Dr. Waring’s Concept in Pain Medicine Journal

As featured in the September 2019 issue of Pain Medicine.

Proposed Use of “True” Lateral Fluoroscopic Imaging for Thermal Radiofrequency (RF) Lumbar Medial Branch Neurotomy

Patrick H. Waring, MD, Pain Intervention Center, Metairie, LA, USA

Background: Fluoroscopic “true” lateral imaging is logically necessary for confirmation of proper neurotomy cannula placement prior to initiation of destructive thermal energy. RF neurotomy theory and technique are described fully in the literature, however no detailed explanations exist of “true” lateral lumbar spine image features in relation to final cannula position [1].

Objectives: The purpose of the current study is to determine the anatomical features that when superimposed create a “true” lumbar spine lateral image during lumbar RF neurotomy. The proposed features should allow superimposition and be consistently imaged with standard fluoroscopic movements to confirm correct cannula placement.

Methods: A prospective, observational study was performed in a private practice setting based on the review of lateral images from ten sequential lumbar RF medial branch neurotomy procedures. In this study, the superimposed features proposed for a “true” lateral lumbar spine image included the following: (1) anterior aspects of the superior articular processes, (2) pelvic (iliopectineal) lines, (3) pedicles, and (4) endplates. During cannula placement, the initial image was saved followed by manipulation of the fluoroscope to correct the image to a “true” lateral at each segmental level. All lateral image features were reviewed in the saved images.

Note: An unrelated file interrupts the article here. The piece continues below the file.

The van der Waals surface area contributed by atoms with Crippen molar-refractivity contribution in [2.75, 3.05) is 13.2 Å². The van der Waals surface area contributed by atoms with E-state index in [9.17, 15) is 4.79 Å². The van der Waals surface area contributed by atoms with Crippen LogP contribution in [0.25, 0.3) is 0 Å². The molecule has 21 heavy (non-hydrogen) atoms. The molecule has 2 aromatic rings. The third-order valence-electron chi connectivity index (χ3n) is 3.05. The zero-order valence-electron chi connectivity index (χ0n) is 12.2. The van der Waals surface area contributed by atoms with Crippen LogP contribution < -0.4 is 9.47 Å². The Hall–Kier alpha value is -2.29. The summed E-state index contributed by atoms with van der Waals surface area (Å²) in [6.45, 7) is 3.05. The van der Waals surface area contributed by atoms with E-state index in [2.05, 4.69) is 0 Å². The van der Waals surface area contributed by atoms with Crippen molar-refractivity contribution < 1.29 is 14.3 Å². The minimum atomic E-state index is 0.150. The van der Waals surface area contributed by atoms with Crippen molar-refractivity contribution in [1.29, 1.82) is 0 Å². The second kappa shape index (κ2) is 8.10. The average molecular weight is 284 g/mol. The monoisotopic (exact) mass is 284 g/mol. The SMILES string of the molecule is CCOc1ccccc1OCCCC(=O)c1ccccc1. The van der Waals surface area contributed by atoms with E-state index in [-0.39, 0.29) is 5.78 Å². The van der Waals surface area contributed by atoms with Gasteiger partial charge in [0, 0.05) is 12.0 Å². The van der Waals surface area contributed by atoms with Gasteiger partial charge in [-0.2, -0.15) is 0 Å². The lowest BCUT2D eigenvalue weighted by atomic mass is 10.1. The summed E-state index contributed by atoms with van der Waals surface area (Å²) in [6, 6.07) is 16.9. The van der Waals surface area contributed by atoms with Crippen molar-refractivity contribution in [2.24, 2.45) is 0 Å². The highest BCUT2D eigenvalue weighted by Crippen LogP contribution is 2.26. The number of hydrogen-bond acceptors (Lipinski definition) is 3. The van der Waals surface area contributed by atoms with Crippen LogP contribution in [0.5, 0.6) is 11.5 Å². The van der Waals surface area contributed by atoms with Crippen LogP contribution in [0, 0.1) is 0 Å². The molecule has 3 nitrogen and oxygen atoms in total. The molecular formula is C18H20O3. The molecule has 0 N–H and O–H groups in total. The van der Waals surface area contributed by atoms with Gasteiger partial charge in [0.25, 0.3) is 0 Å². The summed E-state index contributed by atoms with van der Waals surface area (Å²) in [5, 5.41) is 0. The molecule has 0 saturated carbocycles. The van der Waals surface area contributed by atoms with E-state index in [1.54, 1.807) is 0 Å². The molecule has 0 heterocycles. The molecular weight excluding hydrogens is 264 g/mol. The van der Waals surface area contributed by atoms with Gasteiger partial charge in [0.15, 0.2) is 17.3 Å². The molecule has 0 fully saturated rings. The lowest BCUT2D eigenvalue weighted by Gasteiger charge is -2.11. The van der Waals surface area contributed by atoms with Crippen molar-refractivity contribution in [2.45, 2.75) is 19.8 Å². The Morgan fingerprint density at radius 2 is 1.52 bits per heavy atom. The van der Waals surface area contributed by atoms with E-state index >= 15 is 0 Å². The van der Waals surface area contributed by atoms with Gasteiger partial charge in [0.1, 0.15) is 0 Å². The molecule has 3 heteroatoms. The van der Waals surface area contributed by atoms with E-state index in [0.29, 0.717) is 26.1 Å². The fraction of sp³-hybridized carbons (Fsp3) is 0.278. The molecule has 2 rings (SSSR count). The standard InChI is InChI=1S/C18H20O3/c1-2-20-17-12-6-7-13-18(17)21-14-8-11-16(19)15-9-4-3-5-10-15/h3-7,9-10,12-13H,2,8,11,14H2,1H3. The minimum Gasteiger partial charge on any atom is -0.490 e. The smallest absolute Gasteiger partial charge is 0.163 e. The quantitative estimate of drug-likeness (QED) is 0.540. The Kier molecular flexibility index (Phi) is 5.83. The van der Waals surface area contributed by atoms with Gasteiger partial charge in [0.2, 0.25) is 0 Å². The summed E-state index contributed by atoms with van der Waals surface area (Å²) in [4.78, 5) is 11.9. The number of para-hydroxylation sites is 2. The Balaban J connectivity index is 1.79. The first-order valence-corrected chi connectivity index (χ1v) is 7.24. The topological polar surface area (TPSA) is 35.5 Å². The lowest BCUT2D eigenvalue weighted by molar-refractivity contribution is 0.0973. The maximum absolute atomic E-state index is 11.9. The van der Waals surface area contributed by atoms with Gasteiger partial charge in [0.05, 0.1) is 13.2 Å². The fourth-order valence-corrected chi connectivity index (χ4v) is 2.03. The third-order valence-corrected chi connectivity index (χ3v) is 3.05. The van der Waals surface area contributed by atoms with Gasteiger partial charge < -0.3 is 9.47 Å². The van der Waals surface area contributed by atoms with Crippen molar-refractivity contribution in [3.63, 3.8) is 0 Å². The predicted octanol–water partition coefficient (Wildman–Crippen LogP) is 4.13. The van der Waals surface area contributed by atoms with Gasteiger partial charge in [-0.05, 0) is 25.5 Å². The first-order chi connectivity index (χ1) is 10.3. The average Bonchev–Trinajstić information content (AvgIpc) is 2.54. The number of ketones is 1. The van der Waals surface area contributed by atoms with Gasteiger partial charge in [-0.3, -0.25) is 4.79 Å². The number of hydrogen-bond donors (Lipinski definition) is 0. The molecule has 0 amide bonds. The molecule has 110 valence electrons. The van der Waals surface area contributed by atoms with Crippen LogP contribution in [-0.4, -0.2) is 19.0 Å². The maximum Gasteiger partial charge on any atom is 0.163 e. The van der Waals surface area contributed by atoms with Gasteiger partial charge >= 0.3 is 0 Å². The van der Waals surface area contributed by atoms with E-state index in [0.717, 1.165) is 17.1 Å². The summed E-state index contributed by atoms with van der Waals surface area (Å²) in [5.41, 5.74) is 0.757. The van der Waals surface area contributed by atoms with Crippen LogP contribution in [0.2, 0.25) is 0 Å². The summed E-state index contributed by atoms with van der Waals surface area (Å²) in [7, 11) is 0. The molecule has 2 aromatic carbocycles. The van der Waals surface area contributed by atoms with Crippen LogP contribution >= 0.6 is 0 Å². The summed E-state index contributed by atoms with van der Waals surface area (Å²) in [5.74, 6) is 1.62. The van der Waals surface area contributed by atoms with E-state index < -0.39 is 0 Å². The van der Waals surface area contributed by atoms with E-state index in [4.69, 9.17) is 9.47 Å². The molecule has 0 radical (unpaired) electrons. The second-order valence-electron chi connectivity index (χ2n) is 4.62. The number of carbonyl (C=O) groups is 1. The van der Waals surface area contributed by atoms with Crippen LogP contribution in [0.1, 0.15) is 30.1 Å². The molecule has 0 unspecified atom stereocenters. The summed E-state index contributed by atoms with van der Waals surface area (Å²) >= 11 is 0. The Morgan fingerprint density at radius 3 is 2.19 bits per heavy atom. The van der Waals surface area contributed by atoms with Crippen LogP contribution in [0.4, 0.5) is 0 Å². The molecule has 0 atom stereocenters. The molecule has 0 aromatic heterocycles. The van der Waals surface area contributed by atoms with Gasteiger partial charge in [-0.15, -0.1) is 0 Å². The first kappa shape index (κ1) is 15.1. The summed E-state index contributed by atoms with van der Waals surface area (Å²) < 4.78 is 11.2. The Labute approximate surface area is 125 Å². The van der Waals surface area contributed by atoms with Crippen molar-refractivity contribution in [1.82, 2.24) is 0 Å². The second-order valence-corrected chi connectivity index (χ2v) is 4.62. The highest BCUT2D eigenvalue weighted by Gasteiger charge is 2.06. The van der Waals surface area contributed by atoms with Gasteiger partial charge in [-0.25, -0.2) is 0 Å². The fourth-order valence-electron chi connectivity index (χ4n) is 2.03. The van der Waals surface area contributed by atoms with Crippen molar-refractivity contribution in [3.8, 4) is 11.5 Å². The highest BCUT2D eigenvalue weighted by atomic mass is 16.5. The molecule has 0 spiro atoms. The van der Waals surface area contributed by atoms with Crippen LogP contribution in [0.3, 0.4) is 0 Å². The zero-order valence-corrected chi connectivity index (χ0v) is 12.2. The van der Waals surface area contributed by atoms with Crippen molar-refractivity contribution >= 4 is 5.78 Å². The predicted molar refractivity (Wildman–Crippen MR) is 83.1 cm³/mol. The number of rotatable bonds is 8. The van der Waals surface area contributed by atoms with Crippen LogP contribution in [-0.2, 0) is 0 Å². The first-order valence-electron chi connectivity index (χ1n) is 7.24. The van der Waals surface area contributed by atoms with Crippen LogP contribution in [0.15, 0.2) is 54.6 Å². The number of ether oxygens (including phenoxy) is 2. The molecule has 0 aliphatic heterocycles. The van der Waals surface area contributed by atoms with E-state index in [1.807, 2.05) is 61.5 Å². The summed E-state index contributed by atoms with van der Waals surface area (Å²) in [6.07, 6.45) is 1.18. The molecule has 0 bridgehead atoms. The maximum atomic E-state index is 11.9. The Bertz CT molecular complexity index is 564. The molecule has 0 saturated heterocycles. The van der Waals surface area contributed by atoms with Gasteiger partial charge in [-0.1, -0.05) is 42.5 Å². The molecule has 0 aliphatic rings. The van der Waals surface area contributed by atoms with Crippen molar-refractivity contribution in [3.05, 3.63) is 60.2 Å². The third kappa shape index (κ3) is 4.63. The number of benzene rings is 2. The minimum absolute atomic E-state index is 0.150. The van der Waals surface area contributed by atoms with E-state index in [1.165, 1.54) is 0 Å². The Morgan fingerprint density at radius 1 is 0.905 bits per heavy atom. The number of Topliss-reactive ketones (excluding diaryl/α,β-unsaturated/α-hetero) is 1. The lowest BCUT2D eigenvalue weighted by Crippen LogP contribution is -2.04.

Results: A review of procedure notes and images showed that the superimposition of structures was obtained reliably in all cases by movement of the C-arm fluoroscope in the anterior-posterior dimension for features (1) and (2) and in the cephalo-caudal dimension for features (3) and (4).

Conclusion: The use of the proposed features for “true” lateral lumbar imaging may enhance thermal RF lumbar medial branch neurotomy education, quality, and safety as the target structure and final position of the RF cannula are more accurately visualized at each lumbar segment.

References: 1) Bogduk N, editor. International Spine Intervention Society, Practice Guidelines for Spinal Diagnostic and Treatment Procedures, Second Edition, 2013, International Spine Intervention Society, San Francisco, CA.

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